Arabtec gets $76m nod for delayed Nakheel project
Final villas in Jumeirah Village Circle to be completed by mid-2013
Contractor Arabtec has picked up a $76m contract to work on 523 townhouses and villas in Dubai for Nakheel’s delayed Jumeirah Village Circle development.
The firm will finish off 346 partially-built houses and build 177 new units, it said in a statement to the Dubai bourse on Wednesday. Work on the project is scheduled to be completed by the end of the first half of 2013.
Work on Jumeirah Village Circle stalled during the Dubai real estate correction, as developer Nakheel sought to restructure around $10.8bn in debt.
But the project was one of seven on Nakheel’s priority list for the resumption of construction once the period of debt restructuring had been completed. The firm invited bids from contractors to finish the work in February this year.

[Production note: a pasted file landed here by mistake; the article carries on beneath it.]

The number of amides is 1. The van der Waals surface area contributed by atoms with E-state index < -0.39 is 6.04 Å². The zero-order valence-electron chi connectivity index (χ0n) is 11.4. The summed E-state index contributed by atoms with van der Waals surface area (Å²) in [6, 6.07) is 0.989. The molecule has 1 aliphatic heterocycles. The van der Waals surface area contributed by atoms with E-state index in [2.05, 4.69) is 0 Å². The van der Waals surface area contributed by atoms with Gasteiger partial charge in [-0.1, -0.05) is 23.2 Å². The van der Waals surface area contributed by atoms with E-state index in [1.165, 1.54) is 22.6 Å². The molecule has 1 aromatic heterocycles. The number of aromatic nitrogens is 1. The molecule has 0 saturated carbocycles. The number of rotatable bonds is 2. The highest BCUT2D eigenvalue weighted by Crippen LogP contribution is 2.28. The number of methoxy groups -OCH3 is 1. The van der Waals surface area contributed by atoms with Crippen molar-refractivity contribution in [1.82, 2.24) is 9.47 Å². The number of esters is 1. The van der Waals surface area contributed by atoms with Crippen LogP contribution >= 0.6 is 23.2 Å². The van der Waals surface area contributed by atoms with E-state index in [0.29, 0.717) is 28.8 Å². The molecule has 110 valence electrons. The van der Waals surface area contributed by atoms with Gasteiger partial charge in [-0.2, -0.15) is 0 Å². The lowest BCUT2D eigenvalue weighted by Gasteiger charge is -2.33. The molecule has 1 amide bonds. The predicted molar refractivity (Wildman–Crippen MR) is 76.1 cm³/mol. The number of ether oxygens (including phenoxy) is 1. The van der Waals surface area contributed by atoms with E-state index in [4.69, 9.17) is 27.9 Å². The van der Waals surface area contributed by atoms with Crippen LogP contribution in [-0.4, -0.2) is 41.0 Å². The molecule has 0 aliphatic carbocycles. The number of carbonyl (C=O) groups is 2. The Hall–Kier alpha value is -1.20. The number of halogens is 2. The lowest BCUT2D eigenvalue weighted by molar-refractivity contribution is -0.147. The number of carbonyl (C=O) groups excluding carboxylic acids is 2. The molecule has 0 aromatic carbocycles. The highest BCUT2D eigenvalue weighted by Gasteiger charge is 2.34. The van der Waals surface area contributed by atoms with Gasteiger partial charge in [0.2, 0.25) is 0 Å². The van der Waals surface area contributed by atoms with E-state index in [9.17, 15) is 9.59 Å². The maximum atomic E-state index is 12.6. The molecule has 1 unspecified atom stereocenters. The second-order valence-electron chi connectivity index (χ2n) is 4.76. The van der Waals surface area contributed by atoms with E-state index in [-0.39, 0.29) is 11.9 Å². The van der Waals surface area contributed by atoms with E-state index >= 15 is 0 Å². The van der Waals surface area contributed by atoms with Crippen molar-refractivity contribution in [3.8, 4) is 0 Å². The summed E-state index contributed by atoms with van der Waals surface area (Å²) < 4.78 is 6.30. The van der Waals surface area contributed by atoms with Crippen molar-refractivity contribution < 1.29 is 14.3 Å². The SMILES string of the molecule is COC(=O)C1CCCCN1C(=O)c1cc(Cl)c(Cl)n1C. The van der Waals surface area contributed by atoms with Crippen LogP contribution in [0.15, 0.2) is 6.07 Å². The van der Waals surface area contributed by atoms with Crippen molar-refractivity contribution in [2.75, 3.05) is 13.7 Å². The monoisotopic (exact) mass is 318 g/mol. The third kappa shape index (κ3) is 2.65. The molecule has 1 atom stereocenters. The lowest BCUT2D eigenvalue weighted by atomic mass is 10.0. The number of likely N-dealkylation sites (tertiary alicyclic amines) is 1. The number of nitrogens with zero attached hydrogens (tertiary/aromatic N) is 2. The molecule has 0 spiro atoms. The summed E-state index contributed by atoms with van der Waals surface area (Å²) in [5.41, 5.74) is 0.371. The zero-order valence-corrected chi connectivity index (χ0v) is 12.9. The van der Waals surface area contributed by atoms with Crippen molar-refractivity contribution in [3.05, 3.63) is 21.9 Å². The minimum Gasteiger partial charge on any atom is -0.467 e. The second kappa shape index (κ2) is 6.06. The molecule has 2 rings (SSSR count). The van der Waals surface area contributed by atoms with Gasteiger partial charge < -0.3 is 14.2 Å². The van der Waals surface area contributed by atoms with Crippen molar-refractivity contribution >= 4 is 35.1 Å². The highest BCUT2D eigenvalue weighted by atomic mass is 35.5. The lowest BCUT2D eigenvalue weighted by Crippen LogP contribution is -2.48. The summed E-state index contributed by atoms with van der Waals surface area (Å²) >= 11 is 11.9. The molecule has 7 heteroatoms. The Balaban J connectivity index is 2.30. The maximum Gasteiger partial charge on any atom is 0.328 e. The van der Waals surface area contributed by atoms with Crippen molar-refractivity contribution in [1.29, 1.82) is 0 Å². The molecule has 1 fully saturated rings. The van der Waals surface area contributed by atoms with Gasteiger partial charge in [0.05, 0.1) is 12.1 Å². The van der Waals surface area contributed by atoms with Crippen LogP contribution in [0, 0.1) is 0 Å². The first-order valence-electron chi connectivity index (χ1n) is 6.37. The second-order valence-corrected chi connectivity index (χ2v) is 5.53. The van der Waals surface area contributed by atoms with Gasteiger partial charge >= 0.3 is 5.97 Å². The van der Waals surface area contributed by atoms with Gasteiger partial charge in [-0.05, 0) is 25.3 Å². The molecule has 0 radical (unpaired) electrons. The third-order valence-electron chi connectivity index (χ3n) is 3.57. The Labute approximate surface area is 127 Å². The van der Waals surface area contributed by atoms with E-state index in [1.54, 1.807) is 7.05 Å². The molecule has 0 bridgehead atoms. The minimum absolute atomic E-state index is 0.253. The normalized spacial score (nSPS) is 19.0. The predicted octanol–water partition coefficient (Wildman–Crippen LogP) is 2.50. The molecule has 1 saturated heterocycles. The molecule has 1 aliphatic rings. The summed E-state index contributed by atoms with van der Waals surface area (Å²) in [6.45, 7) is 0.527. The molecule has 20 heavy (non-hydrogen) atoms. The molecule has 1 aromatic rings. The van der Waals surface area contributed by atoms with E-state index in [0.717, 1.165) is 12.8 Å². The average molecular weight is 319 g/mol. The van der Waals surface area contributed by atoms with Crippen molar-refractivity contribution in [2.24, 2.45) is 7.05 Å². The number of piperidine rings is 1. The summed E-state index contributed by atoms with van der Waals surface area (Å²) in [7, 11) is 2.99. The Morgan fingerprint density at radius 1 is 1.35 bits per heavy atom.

When completed, Jumeirah Village – Nakheel’s largest inland project - will have over 6,000 villas and townhouses, surrounded by residential towers.
Earlier this month, Arabtec posted a 74 percent drop in net profits to $7.9m in the second quarter. The construction major also saw revenue drop by 5.1 percent to $331m.
It has a backlog worth $4.08bn in all of its markets, and has been focusing on diversifying away from Dubai to focus on countries such as Saudi Arabia, Qatar and Egypt.
Arabtec, the UAE’s biggest builder by market value, is one of Nakheel’s largest trade creditors.
The developer behind the man-made islands off Dubai’s coast admitted earlier this month that it had again delayed its planned Islamic bond due to administrative problems.
Nakheel had been expected to issue the $1.63bn sukuk – a 60 percent part payment to its trade creditors, with the remaining debt payable in cash – by the end of June.
The bond is already being offered at a 20 percent discount in the secondary market by some trade creditors.
Nakheel was one of the biggest casualties of Dubai’s real estate collapse, which saw prices halve from their 2008-peak and almost half of developments in the emirate cancelled.
The developer’s inability to meet its debt obligations in the wake of a property collapse and the global credit crunch, helped trigger Dubai's debt crisis in 2009.